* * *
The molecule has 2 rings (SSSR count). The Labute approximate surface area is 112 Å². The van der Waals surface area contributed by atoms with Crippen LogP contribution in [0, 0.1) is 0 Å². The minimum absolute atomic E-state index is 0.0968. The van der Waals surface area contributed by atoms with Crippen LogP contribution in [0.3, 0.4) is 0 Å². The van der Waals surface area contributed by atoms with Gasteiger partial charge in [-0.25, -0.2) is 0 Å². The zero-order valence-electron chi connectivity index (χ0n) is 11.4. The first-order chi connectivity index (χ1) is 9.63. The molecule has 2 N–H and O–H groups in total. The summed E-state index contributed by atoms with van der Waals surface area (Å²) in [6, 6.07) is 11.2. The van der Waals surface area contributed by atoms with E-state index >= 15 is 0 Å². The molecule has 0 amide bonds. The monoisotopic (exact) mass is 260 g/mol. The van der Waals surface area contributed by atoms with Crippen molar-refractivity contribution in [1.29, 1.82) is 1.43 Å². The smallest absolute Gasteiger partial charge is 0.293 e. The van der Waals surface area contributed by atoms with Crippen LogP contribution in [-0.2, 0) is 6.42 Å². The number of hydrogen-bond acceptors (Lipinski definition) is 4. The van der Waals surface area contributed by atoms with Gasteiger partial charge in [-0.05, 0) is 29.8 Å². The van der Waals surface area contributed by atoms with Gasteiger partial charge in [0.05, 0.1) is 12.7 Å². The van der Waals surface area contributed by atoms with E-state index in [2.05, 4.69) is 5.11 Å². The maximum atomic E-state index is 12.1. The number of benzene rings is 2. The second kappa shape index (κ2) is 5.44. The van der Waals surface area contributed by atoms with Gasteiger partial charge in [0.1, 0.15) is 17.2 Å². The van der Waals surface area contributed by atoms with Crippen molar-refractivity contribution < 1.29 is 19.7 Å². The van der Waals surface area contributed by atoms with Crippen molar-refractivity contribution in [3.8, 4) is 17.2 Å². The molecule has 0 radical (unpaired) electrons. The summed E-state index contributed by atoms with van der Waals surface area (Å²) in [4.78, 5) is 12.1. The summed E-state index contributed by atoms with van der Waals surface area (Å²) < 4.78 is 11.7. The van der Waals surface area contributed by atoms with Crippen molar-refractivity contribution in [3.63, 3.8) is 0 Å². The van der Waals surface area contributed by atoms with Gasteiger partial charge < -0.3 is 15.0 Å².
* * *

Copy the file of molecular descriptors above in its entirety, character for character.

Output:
The molecule has 2 rings (SSSR count). The Labute approximate surface area is 112 Å². The van der Waals surface area contributed by atoms with Crippen LogP contribution in [0, 0.1) is 0 Å². The minimum absolute atomic E-state index is 0.0968. The van der Waals surface area contributed by atoms with Crippen LogP contribution in [0.3, 0.4) is 0 Å². The van der Waals surface area contributed by atoms with Gasteiger partial charge in [-0.25, -0.2) is 0 Å². The zero-order valence-electron chi connectivity index (χ0n) is 11.4. The first-order chi connectivity index (χ1) is 9.63. The molecule has 2 N–H and O–H groups in total. The summed E-state index contributed by atoms with van der Waals surface area (Å²) in [6, 6.07) is 11.2. The van der Waals surface area contributed by atoms with E-state index >= 15 is 0 Å². The molecule has 0 amide bonds. The monoisotopic (exact) mass is 260 g/mol. The van der Waals surface area contributed by atoms with Crippen molar-refractivity contribution in [1.29, 1.82) is 1.43 Å². The smallest absolute Gasteiger partial charge is 0.293 e. The van der Waals surface area contributed by atoms with Crippen LogP contribution in [-0.2, 0) is 6.42 Å². The number of hydrogen-bond acceptors (Lipinski definition) is 4. The van der Waals surface area contributed by atoms with Gasteiger partial charge in [-0.05, 0) is 29.8 Å². The van der Waals surface area contributed by atoms with Gasteiger partial charge in [0.05, 0.1) is 12.7 Å². The van der Waals surface area contributed by atoms with E-state index in [2.05, 4.69) is 5.11 Å². The maximum atomic E-state index is 12.1. The number of benzene rings is 2. The second kappa shape index (κ2) is 5.44. The van der Waals surface area contributed by atoms with Gasteiger partial charge in [0.1, 0.15) is 17.2 Å². The van der Waals surface area contributed by atoms with Crippen molar-refractivity contribution < 1.29 is 19.7 Å². The van der Waals surface area contributed by atoms with Crippen molar-refractivity contribution in [3.8, 4) is 17.2 Å². The molecule has 0 radical (unpaired) electrons. The summed E-state index contributed by atoms with van der Waals surface area (Å²) in [4.78, 5) is 12.1. The summed E-state index contributed by atoms with van der Waals surface area (Å²) < 4.78 is 11.7. The van der Waals surface area contributed by atoms with Crippen molar-refractivity contribution in [3.63, 3.8) is 0 Å². The van der Waals surface area contributed by atoms with Gasteiger partial charge < -0.3 is 15.0 Å².